Everybody now! "Awwww."
This is just a tiny portion of the bikes that were there.
The Rowemobile, as we called it. Feast your eyes on the beauty of the raffle bike. Go on, feast! Proceeds will go to the GDA.
One day, this little guy will be helping someone lead a more independent life.
Some of the raffle baskets, including a very nice seat.
We've run all kinds of things in Full Service, most of which ranges from shop information to various events. Rarely do we devote an entire FS to one event, but we decided this one was definitely worthy of some extended attention.
I've decided to embark on a career of crime.
This has absolutely nothing to do with my actual topic, which is the reaction I receive when I tell various friends and family members that I work for a motorcycle magazine. Some jump up and down and squeal. Some look on in silent horror, picturing me hurtling to my death on some raked-out monster chop. Still others aren't quite sure what to say, and therefore pat me on the back, happy that I've at least found employment. Some just back away slowly.
But every now and then, someone brightens up and says "Oh, I've got an event for you to go to!" And if it's someone that you never pictured getting involved with bikers, well, all the better.
In this case, it was the Guide Dogs of America's (GDA, located in Sylmar, CA) annual poker run through the beautiful Angeles Crest Forest. Now, since the first thought that came to mind when I considered bikers and guide dogs was a Golden Retriever in a sidecar, I figured I had to check the thing out, if only for the photo opportunity. I knew very little about GDA, save that their efforts allow thousands of blind individuals to experience independence that they might not have otherwise. So we had bikes, dogs, and a great cause. I couldn't not stop by.
As always, it's pretty easy to spot a biking event-just look for the rows of motorcycles. In our case, we discovered a parking lot full of bikes ranging from stock Harleys to some pretty wacky customs, and even a couple of rat bikes (a personal favorite of mine, as I'm sure zombies ride them). I figured there had to be upwards of 300, maybe even more-I wasn't about to go count each and every bike, but holy crap, man, this event was a lot bigger than I figured it to be.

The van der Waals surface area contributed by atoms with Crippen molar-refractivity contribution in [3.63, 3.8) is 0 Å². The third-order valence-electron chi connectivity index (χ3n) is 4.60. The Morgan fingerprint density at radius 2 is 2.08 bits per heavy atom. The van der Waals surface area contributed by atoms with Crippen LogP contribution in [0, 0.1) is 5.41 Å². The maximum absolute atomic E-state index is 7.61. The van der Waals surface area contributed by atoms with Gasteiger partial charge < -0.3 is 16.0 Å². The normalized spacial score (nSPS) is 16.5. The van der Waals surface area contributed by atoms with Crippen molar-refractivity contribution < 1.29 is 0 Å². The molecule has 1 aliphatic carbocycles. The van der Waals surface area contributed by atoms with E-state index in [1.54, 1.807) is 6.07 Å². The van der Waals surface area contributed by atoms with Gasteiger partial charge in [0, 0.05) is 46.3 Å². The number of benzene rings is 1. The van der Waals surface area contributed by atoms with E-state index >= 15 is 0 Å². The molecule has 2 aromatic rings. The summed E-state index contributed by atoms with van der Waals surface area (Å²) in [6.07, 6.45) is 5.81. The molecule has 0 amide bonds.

One thing that struck me about the industry the moment I started working here is its generosity. Bikers seem willing to turn out in droves for a good cause if there's a ride involved; present them with a trail through the forest and a kid that needs a heart transplant, and they'll be there. But it's not just when a ride is promised-when our editor Courtney was down for the count earlier this year, folks came together and punched out some great auctions to help pay his medical bills. I expected a lot of things when I first started working for a motorcycle magazine, but the kindness that is inherent in so many riders was not one of them.
Lorri Bernson, graduate of GDA-and organizer of the event-was thrilled with the turnout, but then again, she knows that if there's something good that needs attention, the engines will be revving. "Bikers are one of the most gracious and generous groups," she said when I asked her about them. "There are so many charity events that they attend."
That graciousness led to a record turnout for the Ride for Guides; in short, it was a smashing success. The poker run began early on Sunday morning, and stretched into the afternoon, whereupon the riders came back to the Sylmar facility for lunch and a raffle. Up for grabs were baskets full of goodies from various manufacturers and retail stores. I saw seats, Harley-Davidson gear, leathers, gift certificates for various bike shops, and much more. I tried to get in closer for a couple of shots, but only managed to get a partial picture of the teddy bear dressed in S&M; gear.